Troubled waters : the impact of North Sea oil in British politics, 1964-1979
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This thesis aims to explore the reactions of politicians to the discovery and development of North Sea oil in the United Kingdom between 1964 and 1979. In doing so, it attempts to consider why North Sea oil has largely been absent from existing narratives of post-war British history. It considers the politics of North Sea oil within the wider context of this period, looking at how it interacted with issues of economic modernisation, the relationship between the elected government and the trade unions, and the role of the state in the economy. Given the link between North Sea oil and the rise of the Scottish National Party in the early 1970s, it pays special attention to its association with constitutional change and the debate around Scottish devolution during this period. It presents an argument that North Sea oil proved too complex for both Labour and Conservative governments to fully incorporate into their agendas. For the 1964-70 and 1974-79 Labour governments, bringing oil into state ownership raised uncomfortable questions about potential retaliation by overseas governments regarding the operations of British firms such as BP. Likewise, for the 1970-74 Conservative government, and the government of Margaret Thatcher elected in 1979, keeping the British state out of the oil industry did not negate the fact that the government had to liaise with foreign governments who were heavily involved in their own oil industries. It also presents an argument that while the SNP’s rhetoric around North Sea oil was beneficial to the party during the early 1970s, there were a number of contradictions in the party’s oil policy that made it practically unfeasible. Ultimately, the party’s prioritisation of constitutional change over securing control of oil revenues after 1974 meant that the link between oil and constitutional change diminished during the later 1970s.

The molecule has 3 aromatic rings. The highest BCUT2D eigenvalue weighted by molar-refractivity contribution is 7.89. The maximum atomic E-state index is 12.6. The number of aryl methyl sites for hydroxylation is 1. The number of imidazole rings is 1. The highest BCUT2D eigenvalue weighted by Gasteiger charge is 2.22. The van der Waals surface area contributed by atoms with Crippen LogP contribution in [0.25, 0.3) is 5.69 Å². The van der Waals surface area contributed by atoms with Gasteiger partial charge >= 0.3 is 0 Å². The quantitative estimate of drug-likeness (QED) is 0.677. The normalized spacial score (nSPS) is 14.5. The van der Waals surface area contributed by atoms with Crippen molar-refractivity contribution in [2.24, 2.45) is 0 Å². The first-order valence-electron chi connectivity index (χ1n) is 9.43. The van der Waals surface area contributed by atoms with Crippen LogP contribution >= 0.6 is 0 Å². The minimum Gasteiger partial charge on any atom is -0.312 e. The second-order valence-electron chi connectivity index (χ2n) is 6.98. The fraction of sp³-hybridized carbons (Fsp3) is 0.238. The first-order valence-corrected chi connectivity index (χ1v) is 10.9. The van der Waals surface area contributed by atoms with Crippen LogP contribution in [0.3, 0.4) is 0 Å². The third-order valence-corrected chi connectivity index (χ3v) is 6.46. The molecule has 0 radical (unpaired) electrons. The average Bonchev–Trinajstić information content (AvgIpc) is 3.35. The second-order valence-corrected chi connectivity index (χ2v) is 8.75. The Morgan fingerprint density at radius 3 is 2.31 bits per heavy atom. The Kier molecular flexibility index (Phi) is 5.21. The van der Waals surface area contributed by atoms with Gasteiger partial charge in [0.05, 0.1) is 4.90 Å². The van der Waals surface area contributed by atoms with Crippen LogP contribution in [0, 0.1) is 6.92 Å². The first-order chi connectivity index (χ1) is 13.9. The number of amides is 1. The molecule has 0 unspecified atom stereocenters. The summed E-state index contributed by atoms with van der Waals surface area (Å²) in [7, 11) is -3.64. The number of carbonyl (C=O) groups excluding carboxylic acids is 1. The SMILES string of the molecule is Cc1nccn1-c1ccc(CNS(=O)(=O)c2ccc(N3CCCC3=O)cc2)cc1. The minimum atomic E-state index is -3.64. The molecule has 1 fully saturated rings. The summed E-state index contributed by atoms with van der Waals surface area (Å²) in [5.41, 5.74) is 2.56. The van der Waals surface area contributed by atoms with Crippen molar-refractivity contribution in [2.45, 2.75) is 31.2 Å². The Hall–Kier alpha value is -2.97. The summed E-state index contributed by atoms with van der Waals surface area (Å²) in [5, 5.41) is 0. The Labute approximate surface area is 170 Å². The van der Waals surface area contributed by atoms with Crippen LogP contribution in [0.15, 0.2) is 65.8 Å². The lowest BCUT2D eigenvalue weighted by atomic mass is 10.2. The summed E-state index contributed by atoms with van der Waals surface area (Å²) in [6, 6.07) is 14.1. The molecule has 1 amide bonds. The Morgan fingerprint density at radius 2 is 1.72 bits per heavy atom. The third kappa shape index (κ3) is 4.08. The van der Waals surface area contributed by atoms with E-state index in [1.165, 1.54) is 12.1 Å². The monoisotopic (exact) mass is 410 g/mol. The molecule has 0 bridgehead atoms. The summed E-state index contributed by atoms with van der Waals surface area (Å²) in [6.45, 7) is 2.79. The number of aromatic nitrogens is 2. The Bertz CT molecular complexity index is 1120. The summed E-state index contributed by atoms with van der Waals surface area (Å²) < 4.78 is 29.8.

Thesis, PhD Doctor of Philosophy
Creative Commons Attribution-NonCommercial-NoDerivatives 4.0 Internationalhttp://creativecommons.org/licenses/by-nc-nd/4.0/
Embargo Date: 2027-02-09
Embargo Reason: Thesis restricted in accordance with University regulations. Restricted until 9th February 2027
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